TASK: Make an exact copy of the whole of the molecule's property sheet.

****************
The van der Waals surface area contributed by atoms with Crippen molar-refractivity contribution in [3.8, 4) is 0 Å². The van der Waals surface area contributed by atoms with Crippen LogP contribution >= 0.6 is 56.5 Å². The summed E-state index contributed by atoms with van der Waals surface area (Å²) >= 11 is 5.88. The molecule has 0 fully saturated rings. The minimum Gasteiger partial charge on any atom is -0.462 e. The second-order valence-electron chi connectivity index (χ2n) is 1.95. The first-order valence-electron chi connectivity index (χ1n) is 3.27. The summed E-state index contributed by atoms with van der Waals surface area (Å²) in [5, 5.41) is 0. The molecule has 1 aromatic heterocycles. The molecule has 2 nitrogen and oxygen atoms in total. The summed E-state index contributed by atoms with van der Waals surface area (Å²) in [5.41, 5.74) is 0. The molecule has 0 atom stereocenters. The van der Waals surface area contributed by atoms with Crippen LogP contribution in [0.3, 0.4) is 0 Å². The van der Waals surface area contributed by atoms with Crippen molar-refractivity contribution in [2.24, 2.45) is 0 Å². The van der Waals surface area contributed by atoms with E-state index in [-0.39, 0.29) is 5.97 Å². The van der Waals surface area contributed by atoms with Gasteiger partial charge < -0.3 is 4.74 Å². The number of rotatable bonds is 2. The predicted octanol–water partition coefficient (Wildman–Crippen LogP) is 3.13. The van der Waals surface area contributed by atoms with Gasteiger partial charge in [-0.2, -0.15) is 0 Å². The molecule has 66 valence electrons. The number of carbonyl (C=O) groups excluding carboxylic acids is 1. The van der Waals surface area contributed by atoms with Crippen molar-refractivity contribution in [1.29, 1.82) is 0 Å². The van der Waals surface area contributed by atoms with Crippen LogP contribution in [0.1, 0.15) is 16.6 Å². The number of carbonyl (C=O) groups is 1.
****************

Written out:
The van der Waals surface area contributed by atoms with Crippen molar-refractivity contribution in [3.8, 4) is 0 Å². The van der Waals surface area contributed by atoms with Crippen LogP contribution >= 0.6 is 56.5 Å². The summed E-state index contributed by atoms with van der Waals surface area (Å²) >= 11 is 5.88. The molecule has 0 fully saturated rings. The minimum Gasteiger partial charge on any atom is -0.462 e. The second-order valence-electron chi connectivity index (χ2n) is 1.95. The first-order valence-electron chi connectivity index (χ1n) is 3.27. The summed E-state index contributed by atoms with van der Waals surface area (Å²) in [5, 5.41) is 0. The molecule has 1 aromatic heterocycles. The molecule has 2 nitrogen and oxygen atoms in total. The summed E-state index contributed by atoms with van der Waals surface area (Å²) in [5.41, 5.74) is 0. The molecule has 0 atom stereocenters. The van der Waals surface area contributed by atoms with Crippen LogP contribution in [0.3, 0.4) is 0 Å². The van der Waals surface area contributed by atoms with Crippen molar-refractivity contribution in [2.24, 2.45) is 0 Å². The van der Waals surface area contributed by atoms with E-state index in [-0.39, 0.29) is 5.97 Å². The van der Waals surface area contributed by atoms with Gasteiger partial charge < -0.3 is 4.74 Å². The number of rotatable bonds is 2. The predicted octanol–water partition coefficient (Wildman–Crippen LogP) is 3.13. The van der Waals surface area contributed by atoms with Gasteiger partial charge in [-0.2, -0.15) is 0 Å². The molecule has 66 valence electrons. The number of carbonyl (C=O) groups excluding carboxylic acids is 1. The van der Waals surface area contributed by atoms with Crippen molar-refractivity contribution in [1.29, 1.82) is 0 Å². The van der Waals surface area contributed by atoms with Crippen LogP contribution in [0.1, 0.15) is 16.6 Å². The number of carbonyl (C=O) groups is 1.